Economic Prosperity Index

Introduction

The Economic Prosperity Index (EPI) is an indicator that identifies those SA2s that have higher proportions of workers with characteristics that are thought to bring economic prosperity. The index is calculated on seven variables which, after a principal components analysis (PCA) are weighted to give an EPI score. All EPI scores across the country are compared relative to each other and placed in groups, where the SA2s with higher EPI scores are considered more prosperous than those with lower scores. The EPI is calculated for SA2s that make up the 101 Significant Urban Areas (SUAs) across Australia, that have a working population of more than 50.

More information on the Employment Prosperity Index can be found in this document

Inputs

We will run the Employment Prosperity Index across the whole of Australia, to see if we can replicate the “pre-packaged” EVI produced for use already in the AURIN portal

To do this

  • Select Australia as your area
  • Select Employment Prosperity Index for Australia 2011 Data Profile as your dataset, selecting all variables

Once you have selected selected your area and data, open the Economic Prosperity Index tool and enter the parameters as shown below. These are explained underneath the image.

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  • Dataset Input: Choose the dataset that you would like to include in the EVI calculation. In this portal, the dataset which feeds into this has been generated, and we use it here – Employment Vulnerability Index for Australia 2011 Data Profile
  • Key Column: The column specifying the individual codes for the areas that are included in the analysis. In this instance we specify SA2 Code 2011
  • Employment Variable: This parameter covers the employment category. There are a number that we could included, but in this instance we select Employment Rate
  • Full-time Employment Variable: This parameter deals with rates of full time employment. In this instance we select Full-time Employed as  Proportion of total Employed
  • Education Variable: This parameter covers the education component of the analysis. There is only one variable to include here: Proportion of Working Age Persons without a Post-School Qualification
  • High Wage Industry Variable: here we specify which high wage industry column will be included in the analysis. There are a number of ones that we can select, but in this instance we select Proportion Employed in High Wage Industries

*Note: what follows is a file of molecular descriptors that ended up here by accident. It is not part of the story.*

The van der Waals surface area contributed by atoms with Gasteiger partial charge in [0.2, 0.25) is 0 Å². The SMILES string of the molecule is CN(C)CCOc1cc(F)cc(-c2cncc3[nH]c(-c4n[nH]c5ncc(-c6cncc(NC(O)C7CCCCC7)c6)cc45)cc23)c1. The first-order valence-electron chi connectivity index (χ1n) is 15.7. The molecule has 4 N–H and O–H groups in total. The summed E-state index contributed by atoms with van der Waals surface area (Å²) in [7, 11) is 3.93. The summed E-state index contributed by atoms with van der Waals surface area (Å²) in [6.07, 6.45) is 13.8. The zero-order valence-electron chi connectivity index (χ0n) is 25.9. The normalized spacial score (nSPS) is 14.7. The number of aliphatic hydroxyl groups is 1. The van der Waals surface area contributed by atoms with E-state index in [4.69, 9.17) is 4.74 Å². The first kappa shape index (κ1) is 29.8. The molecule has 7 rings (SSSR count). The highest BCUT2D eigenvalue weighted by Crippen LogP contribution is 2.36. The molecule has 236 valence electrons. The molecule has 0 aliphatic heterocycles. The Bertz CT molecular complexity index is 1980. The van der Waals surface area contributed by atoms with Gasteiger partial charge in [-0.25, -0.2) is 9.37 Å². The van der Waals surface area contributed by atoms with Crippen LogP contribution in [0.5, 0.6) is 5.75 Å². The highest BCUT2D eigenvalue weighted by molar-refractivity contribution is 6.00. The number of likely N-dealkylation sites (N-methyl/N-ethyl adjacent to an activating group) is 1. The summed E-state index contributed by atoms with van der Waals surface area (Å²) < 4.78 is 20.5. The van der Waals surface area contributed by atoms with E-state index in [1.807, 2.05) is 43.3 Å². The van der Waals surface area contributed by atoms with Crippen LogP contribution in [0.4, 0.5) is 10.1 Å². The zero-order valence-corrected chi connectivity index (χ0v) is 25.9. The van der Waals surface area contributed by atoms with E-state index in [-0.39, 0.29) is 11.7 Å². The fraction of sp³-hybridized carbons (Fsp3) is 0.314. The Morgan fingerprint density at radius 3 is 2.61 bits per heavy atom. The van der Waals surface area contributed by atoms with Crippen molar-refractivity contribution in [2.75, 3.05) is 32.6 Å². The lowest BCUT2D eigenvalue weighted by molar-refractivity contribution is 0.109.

• Growth Industry Variable: here we specify which high growth industry column will be included in the analysis. There are a number of ones that we can select, but in this instance we select Proportion Employed in Growth Industries
  • Income Variable: there are a number of variables that could be included here, but we will select Median Individual Income
  • Government Benefits Variable: There is only one variable that can be included here: Average Government Benefits
  • Employment Weight: This specifies the weighting of the employment variable in the analysis – we use the default value of 0.37
  • Full-time Employment Weight: This specifies the relative weighting of the full time employment variable in the analysis – we use the default value of 0.27
  • Education Weight: This specifies the relative weighting of the education variable in the analysis – we use the default value of 0.40
  • High Wage Industry Weight: This specifies the relative weighting of the high wage industry variable in the analysis – we use the default value of 0.43
  • Growth Industry Weight: This specifies the relative weighting of the growth industry variable in the analysis – we use the default value of 0.34
  • Income Weight: This specifies the relative weighting of the income variable in the analysis – we use the default value of 0.39
  • Government Benefits Weight: This specifies the relative weighting of the government benefits variable in the analysis – we use the default value of –0.42

Once you have entered all the parameters, click Add and Run to execute the tool

Outputs

Once your tool has run, click Display on the dialogue pop-up box that appears. This will open your new dataset (named Output: EmploymentProsperityIndex-Workflow XXX) in your data panel. It should look something like the image below

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Now we would like to compare our result to the EPI produced in the pre-packaged Economic Prosperity Index for Australia. To do this:

  • Select Employment Prosperity Index for Australia 2011 as your dataset, selecting all variables
  • Merge the two datasets together: Employment Prosperity Index for Australia 2011 and your generated dataset: Output: EmploymentProsperityIndex-Workflow XXX
  • Create and Interactive Scatterplot of the two EPI indices (x attribute: EPI 2011, y attribute: EPI)

Your scatterplot should look something like the image below

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This shows that our EPI that we generated ourselves is similar to the EPI produced for Australia by the Centre of Full Employment and Equity (CofFEE)